The Authority, in a series of its opinions (including: nos. 101/2016, 4/2013, 115/2001), came to the following conclusions:
The collection and processing of personal data related to the absence of criminal convictions of the candidate for a job was possible when (explicitly and specifically) provided by law. In other words: The law may provide for the mandatory submission by the employee of a criminal record certificate, which will result in the absence of a conviction for specific crimes. Indicative: for the recruitment and occupation of positions in the banking sector, in the companies providing security services (security companies), in the stock broking companies, in the debtor information companies for outstanding debts, and so on.
Would it be possible for this collection and processing to take place without a specific legal provision that would make it permissible?
Such a legislative provision would be, according to the Authority, the provision of article 7 §2 g’ of Law 2472/1997. Provided, however, that the fundamental principle of proportionality is respected in view of the alleged purpose of processing. The protection, for example, of the conceptual interests of the employer.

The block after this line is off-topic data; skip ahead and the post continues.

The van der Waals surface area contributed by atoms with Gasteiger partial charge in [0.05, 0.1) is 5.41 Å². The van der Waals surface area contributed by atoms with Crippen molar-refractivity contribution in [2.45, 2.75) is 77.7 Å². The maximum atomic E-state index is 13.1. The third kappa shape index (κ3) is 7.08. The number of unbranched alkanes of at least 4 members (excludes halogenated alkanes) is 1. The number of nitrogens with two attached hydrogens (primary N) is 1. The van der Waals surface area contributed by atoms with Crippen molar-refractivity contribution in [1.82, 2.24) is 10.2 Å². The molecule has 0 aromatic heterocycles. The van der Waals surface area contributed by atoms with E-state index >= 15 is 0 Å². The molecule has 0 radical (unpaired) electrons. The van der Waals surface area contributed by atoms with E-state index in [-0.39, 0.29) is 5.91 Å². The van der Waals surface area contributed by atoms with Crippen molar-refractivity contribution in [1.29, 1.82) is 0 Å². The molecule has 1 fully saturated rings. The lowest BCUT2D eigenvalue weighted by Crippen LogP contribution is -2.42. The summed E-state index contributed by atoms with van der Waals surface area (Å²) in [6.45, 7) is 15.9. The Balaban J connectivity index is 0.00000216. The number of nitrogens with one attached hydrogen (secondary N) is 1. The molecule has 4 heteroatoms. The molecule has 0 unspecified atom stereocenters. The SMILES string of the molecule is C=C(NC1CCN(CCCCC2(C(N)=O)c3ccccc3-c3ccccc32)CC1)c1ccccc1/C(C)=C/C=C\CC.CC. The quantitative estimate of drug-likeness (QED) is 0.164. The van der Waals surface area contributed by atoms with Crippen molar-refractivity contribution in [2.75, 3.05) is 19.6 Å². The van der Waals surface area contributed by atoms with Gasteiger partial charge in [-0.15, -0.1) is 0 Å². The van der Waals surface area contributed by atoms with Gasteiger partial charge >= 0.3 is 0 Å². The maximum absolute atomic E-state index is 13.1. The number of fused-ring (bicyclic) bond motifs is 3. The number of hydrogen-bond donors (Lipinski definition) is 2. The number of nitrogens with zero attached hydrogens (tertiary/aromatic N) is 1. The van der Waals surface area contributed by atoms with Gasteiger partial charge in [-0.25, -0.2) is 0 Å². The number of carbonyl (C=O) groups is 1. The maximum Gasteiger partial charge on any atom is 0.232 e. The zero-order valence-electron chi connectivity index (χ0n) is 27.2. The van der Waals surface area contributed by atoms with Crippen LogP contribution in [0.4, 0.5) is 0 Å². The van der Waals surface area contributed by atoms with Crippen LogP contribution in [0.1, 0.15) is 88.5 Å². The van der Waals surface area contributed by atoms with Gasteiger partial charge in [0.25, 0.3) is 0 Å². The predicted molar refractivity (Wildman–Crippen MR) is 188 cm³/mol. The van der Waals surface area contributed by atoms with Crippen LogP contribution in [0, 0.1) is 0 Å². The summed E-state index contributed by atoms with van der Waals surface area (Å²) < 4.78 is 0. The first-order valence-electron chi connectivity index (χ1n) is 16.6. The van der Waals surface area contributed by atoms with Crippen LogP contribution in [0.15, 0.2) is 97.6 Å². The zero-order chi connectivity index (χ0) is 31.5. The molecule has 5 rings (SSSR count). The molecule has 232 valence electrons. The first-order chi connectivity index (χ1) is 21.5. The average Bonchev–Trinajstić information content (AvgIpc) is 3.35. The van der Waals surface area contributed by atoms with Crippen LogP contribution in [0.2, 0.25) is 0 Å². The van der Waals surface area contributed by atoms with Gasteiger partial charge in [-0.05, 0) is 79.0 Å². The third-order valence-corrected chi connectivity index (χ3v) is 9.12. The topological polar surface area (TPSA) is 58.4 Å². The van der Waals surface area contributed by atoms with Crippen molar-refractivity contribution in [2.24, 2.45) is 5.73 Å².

In particular, the Authority required that the following conditions be met:
(a) The collection of information on the absence of a criminal conviction directly and only from the employee or candidate concerned.
(b) The exclusion of the collection and further processing of copies of criminal records of general use, as they exceeded the alleged purpose of processing. And this, in particular, because such processing could reveal the existence of criminal convictions, which had nothing to do with the main economic and productive activity of the employer company – as the controller.
(c) The qualification of the collection and processing of Official Declarations for the absence of irrevocable conviction (instead of a criminal record) by the candidates for a position. In fact, the absence of a conviction referred to in the Official Declaration should, according to the Authority, relate to acts recorded in the general criminal record.